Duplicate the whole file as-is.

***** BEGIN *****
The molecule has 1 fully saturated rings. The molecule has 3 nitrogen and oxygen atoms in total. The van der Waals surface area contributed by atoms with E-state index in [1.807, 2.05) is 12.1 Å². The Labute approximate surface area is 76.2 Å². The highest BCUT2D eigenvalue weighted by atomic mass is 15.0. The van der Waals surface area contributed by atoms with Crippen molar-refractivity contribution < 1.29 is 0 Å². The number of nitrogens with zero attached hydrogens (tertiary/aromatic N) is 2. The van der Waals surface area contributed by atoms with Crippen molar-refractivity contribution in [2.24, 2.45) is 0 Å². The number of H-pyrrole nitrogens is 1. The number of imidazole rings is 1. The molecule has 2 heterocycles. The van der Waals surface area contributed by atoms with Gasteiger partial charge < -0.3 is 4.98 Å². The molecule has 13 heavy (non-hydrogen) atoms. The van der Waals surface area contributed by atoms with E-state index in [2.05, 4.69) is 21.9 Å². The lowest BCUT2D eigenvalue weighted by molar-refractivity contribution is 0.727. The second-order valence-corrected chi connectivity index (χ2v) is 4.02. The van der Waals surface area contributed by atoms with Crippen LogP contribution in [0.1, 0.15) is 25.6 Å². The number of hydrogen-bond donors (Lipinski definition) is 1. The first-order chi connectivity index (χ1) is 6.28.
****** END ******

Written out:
The molecule has 1 fully saturated rings. The molecule has 3 nitrogen and oxygen atoms in total. The van der Waals surface area contributed by atoms with E-state index in [1.807, 2.05) is 12.1 Å². The Labute approximate surface area is 76.2 Å². The highest BCUT2D eigenvalue weighted by atomic mass is 15.0. The van der Waals surface area contributed by atoms with Crippen molar-refractivity contribution < 1.29 is 0 Å². The number of nitrogens with zero attached hydrogens (tertiary/aromatic N) is 2. The van der Waals surface area contributed by atoms with Crippen molar-refractivity contribution in [2.24, 2.45) is 0 Å². The number of H-pyrrole nitrogens is 1. The number of imidazole rings is 1. The molecule has 2 heterocycles. The van der Waals surface area contributed by atoms with Gasteiger partial charge < -0.3 is 4.98 Å². The molecule has 13 heavy (non-hydrogen) atoms. The van der Waals surface area contributed by atoms with E-state index in [2.05, 4.69) is 21.9 Å². The lowest BCUT2D eigenvalue weighted by molar-refractivity contribution is 0.727. The second-order valence-corrected chi connectivity index (χ2v) is 4.02. The van der Waals surface area contributed by atoms with Crippen LogP contribution in [0.1, 0.15) is 25.6 Å². The number of hydrogen-bond donors (Lipinski definition) is 1. The first-order chi connectivity index (χ1) is 6.28.